Editorial: Be kind to yourself

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We are all familiar with the challenges that coincide with winter. 

The weather gets colder, the sun goes down earlier and the once vibrant colors of the outdoors get duller. 

People slowly but surely migrate inside and a hibernation period begins, as we await for the signs of spring to show. 

For many, these winter blues have been amplified by living through a pandemic. 

COVID-19 has placed us in the strictest form of isolation, making typical winter pastimes a thing of the past. Snowball fights in the park and hot chocolate with friends are being replaced by extended quarantines and Zoom chats.   

In a time when physical health takes precedence over everything, we often forget how much our mental health matters too. 

As college students, we have had to collectively mourn experiences that were once the status quo. Students are sharing a feeling of powerlessness, struggling to make the most of a time that looks drastically different from what it should be; the best four years of our lives, preoccupied by remote learning and surveillance testing. 

School now only exists on a computer screen. We spend countless hours on Zoom, doing homework in the exact same environment we take class. Despite not being able to do much physical activity, students feel constantly emotionally and physically drained. 

Lehigh has acknowledged the effects of Zoom exhaustion and the mental difficulties that come with online school. 

In a recent survey done by Lehigh’s Office of Institutional Research & Strategic Analytics, students mentioned that mental health concerns related to two of the three biggest concerns this past semester.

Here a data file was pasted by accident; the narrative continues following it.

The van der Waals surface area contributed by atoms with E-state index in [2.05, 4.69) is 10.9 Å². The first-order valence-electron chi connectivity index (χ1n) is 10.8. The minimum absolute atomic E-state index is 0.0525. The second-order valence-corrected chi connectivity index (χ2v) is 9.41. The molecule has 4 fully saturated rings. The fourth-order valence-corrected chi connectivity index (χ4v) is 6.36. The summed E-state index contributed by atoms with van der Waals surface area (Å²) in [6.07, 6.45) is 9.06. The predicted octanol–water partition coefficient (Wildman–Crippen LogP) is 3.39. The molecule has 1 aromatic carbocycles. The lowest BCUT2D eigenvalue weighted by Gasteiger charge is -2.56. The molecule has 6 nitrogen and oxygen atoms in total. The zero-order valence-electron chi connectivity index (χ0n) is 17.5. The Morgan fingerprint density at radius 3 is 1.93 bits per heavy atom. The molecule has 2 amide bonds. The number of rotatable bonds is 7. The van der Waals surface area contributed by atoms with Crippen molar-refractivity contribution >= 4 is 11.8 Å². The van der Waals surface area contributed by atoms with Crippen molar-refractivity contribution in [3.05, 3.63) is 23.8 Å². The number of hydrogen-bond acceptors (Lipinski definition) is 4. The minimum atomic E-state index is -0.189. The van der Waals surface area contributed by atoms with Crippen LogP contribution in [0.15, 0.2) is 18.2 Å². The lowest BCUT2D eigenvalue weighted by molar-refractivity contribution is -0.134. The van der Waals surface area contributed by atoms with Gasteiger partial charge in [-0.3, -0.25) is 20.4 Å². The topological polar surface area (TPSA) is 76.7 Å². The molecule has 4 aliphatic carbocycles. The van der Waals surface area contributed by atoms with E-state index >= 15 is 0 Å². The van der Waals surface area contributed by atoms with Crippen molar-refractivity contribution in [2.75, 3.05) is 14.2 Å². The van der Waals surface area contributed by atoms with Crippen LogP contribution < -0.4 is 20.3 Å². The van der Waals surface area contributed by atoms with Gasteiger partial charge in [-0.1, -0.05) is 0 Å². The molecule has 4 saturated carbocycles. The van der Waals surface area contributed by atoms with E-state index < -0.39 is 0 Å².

“Of those surveyed, 52.8 percent said they were ‘quite a bit’ or ‘extremely’ concerned about their mental health, and 53.9 percent were ‘quite a bit’ or ‘extremely’ concerned about the mental health of their family and friends,” the survey said.  

Lehigh has utilized programs such as Peer Health, which allows student advisors trained by Health Advancement & Prevention Strategies staff to advance the health and safety of their peers. Additionally, the university provides mental health resources at the counseling center.  

This semester, Lehigh began providing students with free premium memberships for Headspace, an online mediation service and mental health resource app. 

The school has also held many Zoom events for freshmen to attend and get to know each other to make up for the lack of in-person activities. 

Lehigh has also directed its professors to lighten workload during these difficult times, which. They too know what we have lost from our educational experience because of COVID-19.

Despite all of this, being a student throughout the pandemic remains exceptionally hard. The once thought challenges of balancing an academic and social life are only complicated by the stressors of positive tests and accidental exposures. 

Plainly, it is exhausting. We are exhausted. 

With the removal of spring and pacing break to limit students traveling to and from campus, it is easy for students and staff alike to feel overworked. 

Despite rarely leaving the house, many students are feeling more overworked than ever, with exams proving more difficult and screen-fatigue proving increasingly detrimental.

As Lehigh expresses the need to look out for the wellbeing of students in regard to COVID-19, it is equally important to prioritize students in regard to mental health. 

There is always more that can be done to help students throughout these difficult times, so we hope Lehigh will continue to build on what they have done so far and provide more resources to aid students in their mental health.

This could be anything from providing more resources through the counseling center, or just perhaps requiring professors to incorporate zoom breaks within class sessions.

It is comforting just knowing that Lehigh is trying to help their students face these challenging times, so anything they can do will make an impact.

Times of great challenge only increase the need to take care of ourselves and those around us. These circumstances have called upon us to be more empathetic toward the hardships of others, but also more forgiving of ourselves.

One day soon the last days of winter will turn to the first days of spring. As vaccine rollout continues to increase, one day we will also see the end of the pandemic and be able to share in the simple joys that seem so far. 

For now, however, be kind to yourself. We are going to get through this.

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